It’s Been a Long Season on the ATP Tour

Winning on the ATP Tour means surviving perpetual battles of endurance inside a war of attrition. Relentless baseline rallies lead to longer, more draining matches in a season that runs nearly year-round.

There was additional concern that after the pandemic-shortened 2020 season, this year’s schedule might take an even greater toll as players get back into shape.

“Our season is too long given the physicality of today’s tennis,” the third-ranked Alexander Zverev said in late October. “We don’t really have time to let our injuries heal.”

Roger Federer, Rafael Nadal and Dominic Thiem were sidelined by injuries this year, and at the Paris Masters last week, the fourth-ranked Stefanos Tsitsipas retired with a nagging arm injury. Tsitsipas said he dropped out to preserve his shot at an even bigger prize, the year-end Nitto ATP Finals.

The finals, which moves this year to Turin, Italy, from London, is what the game’s elite have been grinding to reach. The tournament has the game’s top eight players split into two groups of four that confront each other in a round-robin format before two from each half advance to the semifinals.

Brad Gilbert, an ESPN analyst, said the move to Turin should not impact the style of play because, like London’s O2 Arena where the event was played last year, it is indoors with a hard court made by GreenSet, which has produced relatively slow, low-bouncing surfaces.

“So we could have more long rallies,” he said. He said that the week off between the Paris Masters and the ATP Finals should benefit the players if there were long points. (This final does not even end the season, with the Davis Cup Finals coming a few days later.)

Paul Annacone, who coached Pete Sampras and Federer and is a Tennis Channel analyst, said the players who made it to the ATP Finals feel a sense of accomplishment. “They understand the magnitude of this event, featuring the best of best, so they’ll do whatever they can to win.”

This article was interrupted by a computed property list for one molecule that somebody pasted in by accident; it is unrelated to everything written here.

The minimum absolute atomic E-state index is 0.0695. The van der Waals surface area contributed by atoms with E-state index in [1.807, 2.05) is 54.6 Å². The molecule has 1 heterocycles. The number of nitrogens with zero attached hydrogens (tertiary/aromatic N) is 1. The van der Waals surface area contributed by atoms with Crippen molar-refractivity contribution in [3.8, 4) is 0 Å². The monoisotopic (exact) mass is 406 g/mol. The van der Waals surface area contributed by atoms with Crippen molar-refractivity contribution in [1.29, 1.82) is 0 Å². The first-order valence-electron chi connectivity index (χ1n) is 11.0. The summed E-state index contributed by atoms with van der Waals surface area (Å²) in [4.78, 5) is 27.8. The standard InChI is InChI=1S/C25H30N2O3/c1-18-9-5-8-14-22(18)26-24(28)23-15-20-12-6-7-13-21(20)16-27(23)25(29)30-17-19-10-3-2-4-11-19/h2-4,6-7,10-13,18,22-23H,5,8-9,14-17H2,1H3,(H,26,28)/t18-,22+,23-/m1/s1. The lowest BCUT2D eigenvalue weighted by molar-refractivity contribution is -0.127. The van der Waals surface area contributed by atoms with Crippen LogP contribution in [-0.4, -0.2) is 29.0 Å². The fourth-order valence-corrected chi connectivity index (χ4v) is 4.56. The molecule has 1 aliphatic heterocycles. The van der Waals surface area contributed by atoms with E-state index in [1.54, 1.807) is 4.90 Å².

The players said that they would indeed play through their fatigue after a grueling season. Zverev, Tsitsipas and Andrey Rublev also said they would not change tactics with bigger serves or ground strokes, more drop shots or a race to get to the net — just for the sake of ending points quickly.

“I’ll play the way I play,” Zverev said, who at the United States Open semifinal against Novak Djokovic won a 53-shot rally in a game where the other five points averaged nearly 20 shots each.

Tsitsipas said his game had not changed just because of the time of year, so the players strategies would not budge much either. “If there’s some sort of difference it will be very small.”

Rublev said that Tsitsipas, who had the ability to charge the net and the finesse to win on drop shots, was perhaps best suited to change his game if the match demanded it, whereas he was set in his ways. “I’m an aggressive player, and I like to be the one to lead the rally, to dictate the point,” Rublev said. “This is the goal for all the matches.”

The home crowd should give an advantage to Matteo Berrettini, ranked No. 7 in the world, the only Italian in the final.

“Berrettini has a huge serve and a huge forehand, so he can keep points short,” Annacone said. “And this is a new event for Italy, featuring one of their top young superstars, so I expect the crowd to sound like a concert of Italian fanatics. Berrettini could be right there with the top players.”

Annacone said Daniil Medvedev and Zverev had a strong shot at winning because they had proved their stamina, playing excellent tennis since the summer, adding that they had big serves and first strikes so they could shorten points without changing tactics.

And Zverev proved his staying power in those long U.S. Open rallies, while Medvedev thrived on counterpunching and could wear tired opponents down, Annacone said. By contrast, Tsitsipas and Rublev have faltered in the second half of the season, making them less likely to survive this gantlet.

Still, Djokovic, the world No. 1, remains the favorite. While second-ranked Medvedev beat him in the finals of the U.S. Open on a hard court, and indoors in last year’s ATP Finals, Djokovic has not lost an ATP match in the last two years to any of the other competitors. (Zverev beat him in the Olympics.)

Djokovic also took time off after the U.S. Open, meaning he may be fresher than his rivals, which Annacone said could prove crucial.

“It will come down to who is freshest and healthiest,” he said, “and can find their form that week.”

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